The Revered Robot raises some interesting issues in his song. In “Canvas” with an original beat taken from a Chinese-inspired remix of a Gorillaz song, racial ignorance and white pride are addressed. While some tracks are heavy in subject matter, you’ll also find songs strictly the opposite.
With all the styles sampled on Infinite Capacity, this alternative hip hop EP has a pretty good chance at appealing to listeners. “Baptism (By Fire)” has some electronica/dance sounds and autotune. “Hold the Line” turns up the distortion and sounds a little more like rock.
Infinite Capacity sounds like an experiment in its early stages. It’s a little jumbled in places and gets a little messy. Personally, lyrics that boast about the artist’s prowess (found here, as common in a lot of rap music) just seem unnecessary to me. If you’re good, you don’t need to keep telling people; they’ll just know. That is just my opinion though, and I’m sure plenty of folks will enjoy giving this digital download a listen. Even if hip hop isn’t your usual fallback, you’ll probably enjoy at least a couple of the sampled beats. Reverend Robot has a good mixture of interesting sounds and mixes.
Band: Britney’s Spear
Tom Hamill- Guitar
Alan Grunberg- Guitar
Zach Schnitzer- Drums
Keegan Allen- Bass
Album: We Fight Entropy
Where to get it: Britney\’s Spear . com
12 songs. 42.3 minutes of some fast-paced, pretty tightly wound grinding punk music. I’ll admit that I was a bit reluctant to review Britney’s Spear’s new digital release. After seeing the band live on campus a while ago I didn’t think the band had much to offer. Frankly they were sloppy, but I suppose that’s to be expected from a new band.
Contrary to my initial impression, We Fight Entropy sounds a lot more together than I remember the band sounding. Whether that’s due to the changes in live versus studio recording or them having practiced a bit more, I’m not sure, but something is working.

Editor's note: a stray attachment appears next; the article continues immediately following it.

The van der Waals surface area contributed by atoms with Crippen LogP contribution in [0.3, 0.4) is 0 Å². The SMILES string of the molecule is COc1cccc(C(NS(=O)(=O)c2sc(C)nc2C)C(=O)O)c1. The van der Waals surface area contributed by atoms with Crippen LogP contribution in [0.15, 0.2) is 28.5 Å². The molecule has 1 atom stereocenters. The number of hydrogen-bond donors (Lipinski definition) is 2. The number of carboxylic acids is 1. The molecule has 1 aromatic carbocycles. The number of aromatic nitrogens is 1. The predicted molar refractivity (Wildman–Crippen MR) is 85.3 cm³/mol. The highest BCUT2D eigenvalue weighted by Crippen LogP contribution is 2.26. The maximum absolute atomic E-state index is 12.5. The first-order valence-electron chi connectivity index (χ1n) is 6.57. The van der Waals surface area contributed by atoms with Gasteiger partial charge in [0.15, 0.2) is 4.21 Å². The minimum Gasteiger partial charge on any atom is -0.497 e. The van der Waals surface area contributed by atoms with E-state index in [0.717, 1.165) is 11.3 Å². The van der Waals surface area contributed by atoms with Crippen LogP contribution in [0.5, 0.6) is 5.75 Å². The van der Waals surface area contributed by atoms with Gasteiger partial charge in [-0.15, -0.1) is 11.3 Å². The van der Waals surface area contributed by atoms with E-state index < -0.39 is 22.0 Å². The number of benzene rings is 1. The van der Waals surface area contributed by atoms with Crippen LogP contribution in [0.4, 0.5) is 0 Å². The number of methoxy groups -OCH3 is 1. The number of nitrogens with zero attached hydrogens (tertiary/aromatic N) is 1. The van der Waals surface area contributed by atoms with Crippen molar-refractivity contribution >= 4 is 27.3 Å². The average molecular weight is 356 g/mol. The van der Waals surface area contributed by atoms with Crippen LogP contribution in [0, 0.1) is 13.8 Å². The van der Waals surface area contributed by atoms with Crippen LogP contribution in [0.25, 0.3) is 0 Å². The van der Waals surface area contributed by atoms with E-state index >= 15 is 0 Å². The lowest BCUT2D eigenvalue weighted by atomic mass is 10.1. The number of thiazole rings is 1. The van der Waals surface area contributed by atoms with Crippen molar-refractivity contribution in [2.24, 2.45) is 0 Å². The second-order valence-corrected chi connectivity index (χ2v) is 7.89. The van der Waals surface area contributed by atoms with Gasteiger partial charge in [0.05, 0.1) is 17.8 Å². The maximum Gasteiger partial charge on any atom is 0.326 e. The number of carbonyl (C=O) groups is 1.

I’m also admittedly not a huge fan of the power chord-driven, sometimes monotonous drive of most punk music. Sure I’ve got some Dead Kennedys, some L7, and some Distillers on my playlist, but it usually takes something not so compartmentalized to pique my interest.
The album’s opening track, “Sweaty and Petty” at times reinforces my slight negativity towards punk music. It does get a little repetitive at times, but it’s an excellent kick-off to the album. It builds quickly, doesn’t fill you up on lyrics, letting you save room for Tom Hamill’s guitar fills which I believe often serve to set the band apart from being like other punk bands.
The second track, “Burning Billboards” is pretty straightforward. The vocals are your stereotypical shouted, angst-filled punk vocals, but the band pays careful attention to not let the tempo get too out of control. They reel it in and switch things up a lot throughout their songs. Britney’s Spear has dynamics, unlike most punk music that finds a rut and gets stuck in it. They morph and build, and it works. “Old Wolves’ Tale” is a good example. “Lounging” is also a more eclectic arrangement.
That being said, I wasn’t a fan of some of the tracks simply because I felt like they had no defining characteristics. I think it’s very important that each song in an album’s lineup has its own persona and niche between the other tracks. We Fight Entropy sometimes left me hanging.
“Dream Big”? The vocals were a little distracting. Not one of the better tracks, in my opinion. The same goes for “Back To The Neighborhood.”
Lyrically, Britney’s Spear is pretty great. Some of the songs are a tad melodramatic, but overall I found it to be a nice release and clever at times. There’s just something intrinsically adolescent about punk, and We Fight Entropy with its jeering tones and anti-authority anthems hits this nail on the head.
The consensus: even though I’m not a big fan of punk music, I’m leaving some of these tracks on my iTunes list (something I honestly didn’t expect myself to do). I was pleasantly surprised with We Fight Entropy, and I’d encourage you both as someone who plays music personally and someone who loves expanding their musical horizons to give their EP a download.